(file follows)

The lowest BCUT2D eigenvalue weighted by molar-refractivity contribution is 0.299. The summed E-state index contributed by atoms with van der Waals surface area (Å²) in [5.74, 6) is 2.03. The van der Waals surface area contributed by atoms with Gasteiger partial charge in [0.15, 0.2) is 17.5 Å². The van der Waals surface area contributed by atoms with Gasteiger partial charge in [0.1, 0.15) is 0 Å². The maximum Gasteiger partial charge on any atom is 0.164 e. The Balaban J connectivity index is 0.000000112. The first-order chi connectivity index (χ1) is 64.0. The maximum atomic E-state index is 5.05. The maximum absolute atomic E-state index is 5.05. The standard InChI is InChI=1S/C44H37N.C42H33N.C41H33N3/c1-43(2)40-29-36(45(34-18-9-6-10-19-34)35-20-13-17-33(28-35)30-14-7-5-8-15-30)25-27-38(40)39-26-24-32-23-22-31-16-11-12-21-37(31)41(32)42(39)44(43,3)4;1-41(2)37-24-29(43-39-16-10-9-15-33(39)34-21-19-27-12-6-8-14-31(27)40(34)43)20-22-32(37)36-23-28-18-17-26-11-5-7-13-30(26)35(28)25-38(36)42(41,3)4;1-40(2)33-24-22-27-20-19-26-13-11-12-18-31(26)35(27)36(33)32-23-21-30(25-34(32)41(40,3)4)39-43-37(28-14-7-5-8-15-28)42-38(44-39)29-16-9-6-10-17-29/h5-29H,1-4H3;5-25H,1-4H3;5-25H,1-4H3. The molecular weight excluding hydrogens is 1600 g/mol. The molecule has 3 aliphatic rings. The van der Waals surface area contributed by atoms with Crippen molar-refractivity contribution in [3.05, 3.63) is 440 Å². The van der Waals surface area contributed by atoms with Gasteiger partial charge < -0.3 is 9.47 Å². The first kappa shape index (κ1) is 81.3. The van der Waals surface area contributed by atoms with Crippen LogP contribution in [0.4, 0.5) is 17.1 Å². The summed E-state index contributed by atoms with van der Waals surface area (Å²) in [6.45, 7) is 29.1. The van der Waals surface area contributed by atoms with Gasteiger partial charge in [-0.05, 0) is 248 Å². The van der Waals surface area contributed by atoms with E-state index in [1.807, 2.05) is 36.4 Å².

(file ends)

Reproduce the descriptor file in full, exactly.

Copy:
The lowest BCUT2D eigenvalue weighted by molar-refractivity contribution is 0.299. The summed E-state index contributed by atoms with van der Waals surface area (Å²) in [5.74, 6) is 2.03. The van der Waals surface area contributed by atoms with Gasteiger partial charge in [0.15, 0.2) is 17.5 Å². The van der Waals surface area contributed by atoms with Gasteiger partial charge in [0.1, 0.15) is 0 Å². The maximum Gasteiger partial charge on any atom is 0.164 e. The Balaban J connectivity index is 0.000000112. The first-order chi connectivity index (χ1) is 64.0. The maximum atomic E-state index is 5.05. The maximum absolute atomic E-state index is 5.05. The standard InChI is InChI=1S/C44H37N.C42H33N.C41H33N3/c1-43(2)40-29-36(45(34-18-9-6-10-19-34)35-20-13-17-33(28-35)30-14-7-5-8-15-30)25-27-38(40)39-26-24-32-23-22-31-16-11-12-21-37(31)41(32)42(39)44(43,3)4;1-41(2)37-24-29(43-39-16-10-9-15-33(39)34-21-19-27-12-6-8-14-31(27)40(34)43)20-22-32(37)36-23-28-18-17-26-11-5-7-13-30(26)35(28)25-38(36)42(41,3)4;1-40(2)33-24-22-27-20-19-26-13-11-12-18-31(26)35(27)36(33)32-23-21-30(25-34(32)41(40,3)4)39-43-37(28-14-7-5-8-15-28)42-38(44-39)29-16-9-6-10-17-29/h5-29H,1-4H3;5-25H,1-4H3;5-25H,1-4H3. The molecular weight excluding hydrogens is 1600 g/mol. The molecule has 3 aliphatic rings. The van der Waals surface area contributed by atoms with Crippen molar-refractivity contribution in [3.05, 3.63) is 440 Å². The van der Waals surface area contributed by atoms with Gasteiger partial charge < -0.3 is 9.47 Å². The first kappa shape index (κ1) is 81.3. The van der Waals surface area contributed by atoms with Crippen LogP contribution in [0.4, 0.5) is 17.1 Å². The summed E-state index contributed by atoms with van der Waals surface area (Å²) in [6.45, 7) is 29.1. The van der Waals surface area contributed by atoms with Gasteiger partial charge in [-0.05, 0) is 248 Å². The van der Waals surface area contributed by atoms with E-state index in [1.807, 2.05) is 36.4 Å².